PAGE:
Eva went to go talk to the lady at the TI to see if we could hire a cab or something, and all of a sudden she came back with a different woman and said that it was all fixed, and they had it all worked out. I got into the woman's car, not having a clue about what was going on, and not really caring. She drove us to another town about 15 minutes away or so to a different bus stop, and we were able to catch a different bus from there. I was so grateful that it worked out, and that people went out of their way to help us. Before we knew it, we were at the Causeway, trodding down the hill. Oh, what a sight! We spent a few hours there, enjoying the view, and listening to the folktale of how the Giant's Causeway was formed. We cannot wait to share it with our classrooms. We were also able to buy some books at the gift shop for our classrooms. It was hard to leave such a beautiful place, but the day wasn't over yet. We were very much anticipating the music/storytelling session at the barn that night.
Friday, July 1, 2011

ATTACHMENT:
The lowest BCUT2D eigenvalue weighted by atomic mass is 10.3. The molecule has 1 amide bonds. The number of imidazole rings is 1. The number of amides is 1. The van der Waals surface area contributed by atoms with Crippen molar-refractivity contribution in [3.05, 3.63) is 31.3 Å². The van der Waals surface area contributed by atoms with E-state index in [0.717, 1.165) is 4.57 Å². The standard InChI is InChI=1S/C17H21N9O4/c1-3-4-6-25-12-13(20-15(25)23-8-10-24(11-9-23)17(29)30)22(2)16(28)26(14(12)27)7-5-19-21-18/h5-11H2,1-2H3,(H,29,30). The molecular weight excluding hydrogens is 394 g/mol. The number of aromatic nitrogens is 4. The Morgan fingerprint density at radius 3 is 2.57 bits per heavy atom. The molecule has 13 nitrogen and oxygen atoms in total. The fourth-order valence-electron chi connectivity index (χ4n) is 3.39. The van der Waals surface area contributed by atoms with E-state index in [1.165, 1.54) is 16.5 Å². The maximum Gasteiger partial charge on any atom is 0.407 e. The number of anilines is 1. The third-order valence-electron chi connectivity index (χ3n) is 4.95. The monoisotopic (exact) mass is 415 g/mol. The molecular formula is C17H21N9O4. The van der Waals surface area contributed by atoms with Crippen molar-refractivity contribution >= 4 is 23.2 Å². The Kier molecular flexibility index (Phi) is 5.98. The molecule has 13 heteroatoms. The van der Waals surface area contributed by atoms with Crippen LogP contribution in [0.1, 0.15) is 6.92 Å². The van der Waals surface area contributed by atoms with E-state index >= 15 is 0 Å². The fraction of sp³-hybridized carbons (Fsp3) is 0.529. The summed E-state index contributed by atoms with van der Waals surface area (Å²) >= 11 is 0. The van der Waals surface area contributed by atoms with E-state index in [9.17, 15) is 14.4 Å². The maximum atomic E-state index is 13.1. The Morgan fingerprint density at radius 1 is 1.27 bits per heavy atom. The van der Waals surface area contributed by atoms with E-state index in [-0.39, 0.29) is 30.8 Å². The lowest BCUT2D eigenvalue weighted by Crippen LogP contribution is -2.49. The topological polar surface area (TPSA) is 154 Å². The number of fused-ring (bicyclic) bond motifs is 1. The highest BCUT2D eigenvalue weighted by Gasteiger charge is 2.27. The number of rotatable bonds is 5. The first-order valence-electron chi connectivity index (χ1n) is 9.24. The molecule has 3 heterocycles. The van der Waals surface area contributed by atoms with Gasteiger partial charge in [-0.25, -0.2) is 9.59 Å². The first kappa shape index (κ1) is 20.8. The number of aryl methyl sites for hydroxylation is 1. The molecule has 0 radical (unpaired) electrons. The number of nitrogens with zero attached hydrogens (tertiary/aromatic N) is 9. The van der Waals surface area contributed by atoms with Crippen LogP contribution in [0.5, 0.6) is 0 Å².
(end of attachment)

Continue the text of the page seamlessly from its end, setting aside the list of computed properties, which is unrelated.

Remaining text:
After finishing our tour through Belfast, Liz drove us to Ballyeamon Barn in Cushendall. It was just as it had looked on Google Earth Street View! It was a surreal feeling as we pulled in the driveway and the red doors said welcome almost as though we were old friends. We met the barnminder, Mary, and she showed us up the steep stairs to our private room, which was actually more like a suite since it had a living room/office as well. It was just as cozy as I had imagined it would be, but when you peeked out the window, you were almost awestruck by what you saw. I always thought Ireland was one of the most beautiful places I have ever seen, but it was simply stunning at this moment. Mary had cooked everyone some Chinese sweet and sour pork, and we all gathered downstairs in the kitchen/dining room to have a nice dinner with lots of chatter. When we were through, we all clambered into Liz's car for a drive through the Antrim Coast while Liz pointed out the points of interest as she zoomed around curves before dusk rolled in. One of the sights she showed us was the Slemish Mountain where St. Patrick worked as a slave. The first place we stopped was a scenic hill on the Waterfall Walk.